Aurora police headed to the Cincinnati area Wednesday to assist the FBI with a possible break in the case of Timmothy Pitzen, an Aurora boy who went missing in 2011 when he was 6 years old.
Wednesday morning, a 14-year-old boy told authorities that he was Timmothy and that he "had just escaped from two kidnappers that have been holding him for 7 years," according to Cincinnati area police authorities.
Residents in a Newport, Kentucky, neighborhood -- just across the Ohio River from Cincinnati -- called police after the boy was found wandering the streets. He approached a woman in a vehicle asking for help.
A woman who stood with the boy until police showed up said he looked confused and rattled.
WATCH: Timeline of Timmothy Pitzen case
"He looked like he had been beat up, punched in the face a couple of times," one of the residents said. "You could see the fear on him and how nervous he was and how he kept pacing. He just looked odd."
In a statement Wednesday afternoon, Aurora police said they could not confirm that the boy is Timmothy. One of the two detectives headed to Ohio is a cold case investigator.
DNA results are expected Thursday afternoon. The boy was taken to Cincinnati Children's Hospital for evaluation.
FBI agents from Louisville and Cincinnati said they are coordinating with the Newport Police Department, Cincinnati Police Department, Hamilton County Sheriff's Office and the Aurora Police Department on a missing child investigation.
Timmothy was last seen at Wisconsin Dells with his mother. Aurora police said they have received hundreds of tips in the nearly eight years since he went missing.
RAW VIDEO: Timmothy Pitzen last seen on surveillance video
On Wednesday, Timmothy said his kidnappers were two white men with a "body-builder type build" and tattoos, according to a Sharonville (Ohio) Police Department incident report. He said he escaped and kept running across a bridge in Kentucky. They had been staying at a Red Roof Inn, but he said he did not know where.
The report says that the men were driving a "newer model Ford SUV, bearing unknown Wisconsin plates, with a 2nd row, white in color with yellow transfer paint, and a dent on the left back bumper."
READ: Sharonville PD incident report
The boy was not spotted in Sharonville, but they do have a Red Roof Inn and had been made aware of the incident as investigators searched for all Red Roof Inn hotels in the Cincinnati area.
Timmothy's grandmother, Alana Anderson, said she is "cautiously optimistic."
"We never stopped looking for him," said Anderson, who lives in north suburban Antioch.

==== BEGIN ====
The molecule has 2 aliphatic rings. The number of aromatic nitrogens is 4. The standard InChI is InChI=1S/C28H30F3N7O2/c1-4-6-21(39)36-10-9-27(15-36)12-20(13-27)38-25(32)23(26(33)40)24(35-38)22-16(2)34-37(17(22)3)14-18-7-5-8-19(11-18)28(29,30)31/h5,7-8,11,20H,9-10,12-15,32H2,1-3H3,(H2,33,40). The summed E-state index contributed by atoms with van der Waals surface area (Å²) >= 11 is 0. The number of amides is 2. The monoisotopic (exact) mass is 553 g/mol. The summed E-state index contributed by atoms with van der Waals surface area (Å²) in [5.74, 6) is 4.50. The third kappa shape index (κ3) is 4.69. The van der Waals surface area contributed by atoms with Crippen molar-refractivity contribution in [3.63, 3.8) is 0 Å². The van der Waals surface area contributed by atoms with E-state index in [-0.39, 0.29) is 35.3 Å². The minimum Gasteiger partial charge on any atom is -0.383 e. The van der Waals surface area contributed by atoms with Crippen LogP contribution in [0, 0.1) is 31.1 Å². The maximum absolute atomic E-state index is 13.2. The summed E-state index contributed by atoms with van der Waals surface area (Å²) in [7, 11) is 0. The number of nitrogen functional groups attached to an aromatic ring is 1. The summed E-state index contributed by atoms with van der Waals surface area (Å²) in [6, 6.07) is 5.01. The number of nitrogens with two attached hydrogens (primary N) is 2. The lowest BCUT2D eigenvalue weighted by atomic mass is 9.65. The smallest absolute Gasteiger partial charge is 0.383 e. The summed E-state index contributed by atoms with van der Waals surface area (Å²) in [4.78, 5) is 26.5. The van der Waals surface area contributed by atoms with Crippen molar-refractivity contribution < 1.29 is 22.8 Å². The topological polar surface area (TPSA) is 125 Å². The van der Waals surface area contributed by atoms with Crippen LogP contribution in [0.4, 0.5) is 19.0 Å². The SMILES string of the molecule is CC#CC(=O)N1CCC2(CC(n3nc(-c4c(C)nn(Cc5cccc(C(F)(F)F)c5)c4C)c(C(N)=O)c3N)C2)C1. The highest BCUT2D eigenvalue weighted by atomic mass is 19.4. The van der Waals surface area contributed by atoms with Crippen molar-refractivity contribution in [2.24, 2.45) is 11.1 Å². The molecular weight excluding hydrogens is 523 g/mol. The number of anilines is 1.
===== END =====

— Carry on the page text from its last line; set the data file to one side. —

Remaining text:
Anderson had a message for her grandson: "We never stopped looking for him, thinking about him and we love him and we'll do everything we can to get him back to a good life."
RELATED: What would 10-year-old Timmothy Pitzen look like?
On May 11, 2011, surveillance video captured Timmothy's mother, 43-year-old Amy Fry Pitzen, picking him up from Greenman Elementary School in Aurora. She told the school there was a family emergency.
Police said Pitzen took her son to Brookfield Zoo and to Key Lime Cove in Gurnee. On May 12, they checked into the Kalahari Resort in the Wisconsin Dells.
Timmothy and his mom were last seen together on the morning of May 13, checking out of the resort.
New image released of Timmothy Pitzen, missing Aurora boy
Police said Pitzen then checked herself into a motel in Rockford, Illinois, that night. She appeared to be alone.
She was found dead on May 14. She had taken her own life.
Police said Pitzen left a suicide note that said, "Tim is somewhere safe with people who love him and will care for him. You will never find him."
In August 2011, police disclosed they found a "concerning" amount of blood in the back seat of Pitzen's SUV after her death. Tests showed the blood was Timmothy's. Authorities also released a video clip of 6-year-old Timmothy playing a make-believe guitar, hoping that the boy's disappearance would remain in the public eye.
In 2013, Pitzen's cellphone was recovered from a roadside ditch near Rockford. Police said there was no useful information on the phone.
In 2015, the National Center of Missing and Exploited Children released an age progression of what Timmothy would look like at 10 years old. A woman in Rockton, Illinois, thought she saw a boy resembling the image, but it wasn't him.
New lead in disappearance Aurora 6-year-old Timmothy Pitzen
Video, info released in Aurora boy's disappearance